Left Tackle – Eric Fisher #72
NFL teams chose three tackles in the first four picks of the 2013 draft, and it was a mild surprise that Kansas City, picking first overall, tapped Central Michigan’s Fisher over Luke Joeckel and Lane Johnson, players from more traditional football powers Texas A&M and Oklahoma respectively. Fisher excelled in pre-draft activities, standing out at the Senior Bowl and finishing among the Combine leaders in the broad jump and shuttle drills. The Chiefs cut veteran right tackle Eric Winston and installed Fisher with the idea he’d move to the left side in 2014 to replace free agent Albert.
Things haven’t really gone according to plan. Bleacher Report rated him 32nd among NFL right tackles in 2013, citing his “balance and recognition” issues. Pro Football Focus currently ranks the 23-year-old 66th of 67 tackles with a -9.7 rating, and charts him with 7 hits and 11 total pressures allowed, most and third-most among tackles, respectively. He’ll flash his athletic gifts and times, but too often finds himself getting out-leveraged.
(Courtesy NFL Game Rewind)
Here we see he gets a decent initial block on Olivier Vernon, but then gets too high and Vernon just throws him aside like a rag doll. Fisher is young and talented enough to improve, but this can’t be what the Chiefs were hoping for when they drafted him.
Left Guard – Mike McGlynn #75
McGlynn is athletic and does a nice job lead blocking on pulls when he gets a full head of steam. The problem is that without momentum, he isn’t strong enough to hold up at the point of attack. This is especially evident on his pass blocking.
(Courtesy NFL Game Rewind)
Here, McGlynn gets put on skates and driven all the way back into Smith, literally collapsing the pocket. McGlynn has long been a favorite whipping boy of Pro Football Focus, which currently ranks him 67th out of 69 guards with a -9.1 rating. In 2013 with Indianapolis he placed 74th out of 81 guards at -20.6, a marginal improvement over 2012 when he finished at dead last among 81 guards with a -21.2 rating.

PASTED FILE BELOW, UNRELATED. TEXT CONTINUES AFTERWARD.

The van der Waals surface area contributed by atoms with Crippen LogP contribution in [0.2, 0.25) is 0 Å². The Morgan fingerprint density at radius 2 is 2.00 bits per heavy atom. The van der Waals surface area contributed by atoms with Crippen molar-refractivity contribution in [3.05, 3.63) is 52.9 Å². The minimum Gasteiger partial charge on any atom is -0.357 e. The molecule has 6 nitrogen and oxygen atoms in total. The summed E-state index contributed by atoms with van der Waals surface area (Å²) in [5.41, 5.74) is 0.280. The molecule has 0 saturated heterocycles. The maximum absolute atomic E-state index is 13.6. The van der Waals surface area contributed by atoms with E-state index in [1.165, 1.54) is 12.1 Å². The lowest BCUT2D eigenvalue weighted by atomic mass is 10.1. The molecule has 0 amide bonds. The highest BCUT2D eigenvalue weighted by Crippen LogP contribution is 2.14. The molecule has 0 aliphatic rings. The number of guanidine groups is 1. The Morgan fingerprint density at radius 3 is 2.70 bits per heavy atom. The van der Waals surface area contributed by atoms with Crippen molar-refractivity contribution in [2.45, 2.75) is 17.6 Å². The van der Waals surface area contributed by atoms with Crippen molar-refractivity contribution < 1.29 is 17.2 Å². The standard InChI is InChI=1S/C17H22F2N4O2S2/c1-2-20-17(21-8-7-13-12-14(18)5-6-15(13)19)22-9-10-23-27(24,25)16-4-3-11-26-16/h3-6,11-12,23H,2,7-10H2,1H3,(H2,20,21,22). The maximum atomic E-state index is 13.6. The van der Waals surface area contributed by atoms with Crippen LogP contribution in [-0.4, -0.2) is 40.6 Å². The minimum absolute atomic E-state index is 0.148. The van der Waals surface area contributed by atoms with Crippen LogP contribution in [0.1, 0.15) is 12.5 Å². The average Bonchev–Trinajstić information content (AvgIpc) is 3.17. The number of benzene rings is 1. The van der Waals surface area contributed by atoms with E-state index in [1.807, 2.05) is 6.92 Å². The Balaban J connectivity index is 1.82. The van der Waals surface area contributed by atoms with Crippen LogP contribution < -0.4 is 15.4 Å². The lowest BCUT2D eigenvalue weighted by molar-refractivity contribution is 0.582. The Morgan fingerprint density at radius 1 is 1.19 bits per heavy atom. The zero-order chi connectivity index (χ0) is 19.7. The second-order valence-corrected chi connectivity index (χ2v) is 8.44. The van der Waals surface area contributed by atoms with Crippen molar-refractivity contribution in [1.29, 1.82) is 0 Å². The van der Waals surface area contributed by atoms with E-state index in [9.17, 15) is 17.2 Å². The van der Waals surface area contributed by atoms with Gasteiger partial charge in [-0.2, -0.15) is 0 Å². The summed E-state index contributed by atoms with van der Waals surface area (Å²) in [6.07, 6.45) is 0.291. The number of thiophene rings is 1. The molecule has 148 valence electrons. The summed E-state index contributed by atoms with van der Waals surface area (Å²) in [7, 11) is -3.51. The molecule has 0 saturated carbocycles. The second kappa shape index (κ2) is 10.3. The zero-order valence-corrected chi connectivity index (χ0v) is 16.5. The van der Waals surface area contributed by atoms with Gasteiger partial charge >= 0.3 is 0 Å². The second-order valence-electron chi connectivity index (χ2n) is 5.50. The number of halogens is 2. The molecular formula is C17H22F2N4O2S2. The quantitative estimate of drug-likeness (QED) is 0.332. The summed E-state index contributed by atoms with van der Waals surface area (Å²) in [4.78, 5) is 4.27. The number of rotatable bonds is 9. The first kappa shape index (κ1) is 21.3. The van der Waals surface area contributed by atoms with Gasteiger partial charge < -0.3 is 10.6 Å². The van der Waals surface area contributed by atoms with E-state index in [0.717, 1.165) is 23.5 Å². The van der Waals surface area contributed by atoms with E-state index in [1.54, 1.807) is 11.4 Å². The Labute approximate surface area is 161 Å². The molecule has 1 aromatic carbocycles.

Center – Rodney Hudson #61
Hudson is an undersized but athletic center. Like McGlynn, he lacks ideal strength to hold off bull rushes at the point of attack, but he doesn’t struggle to the same degree. He keeps his head on a swivel in pass protection looking to help the guards. Hudson is at his best in space while run blocking where he can use his quickness to great effect. At just 25, he should be a solid pivot for many years.
Right Guard – Zach Fulton #73
It’s not often a sixth-round pick starts on day one, but Fulton has played every snap for the Chiefs this season. Like everyone else on the offensive line, he’s better at run blocking than pass blocking. He often gets help from Hudson. One-on-one, he has trouble squaring his feet against A-gap penetration.
(Courtesy NFL Game Rewind)
Denver’s Derek Wolfe beats Fulton to the inside and puts heat on Smith. While Fulton recovers enough to wall him off before he can get the sack, Wolfe drives seven yards into the backfield and disrupts the pocket. A similar breakdown against Miami resulted in a safety. Belichick and defensive coordinator Matt Patricia may try to use quicker tackles Dominique Easley and Chris Jones to get similar penetration in passing situations.
Right Tackle – Ryan Harris #68
In the clip above where McGlynn gets bull-rushed, it’s actually Harris’s man who gets the sack. The 29-year-old struggled often with pass protection in Week 3; that’s not surprising, as he frequently dueled with Cameron Wake. He’s better in the run game, having cut his teeth with the Texans and their zone blocking scheme.
Contributions from Dr. Christopher Geary, Jeff Johnson and John Limberakis made this piece possible.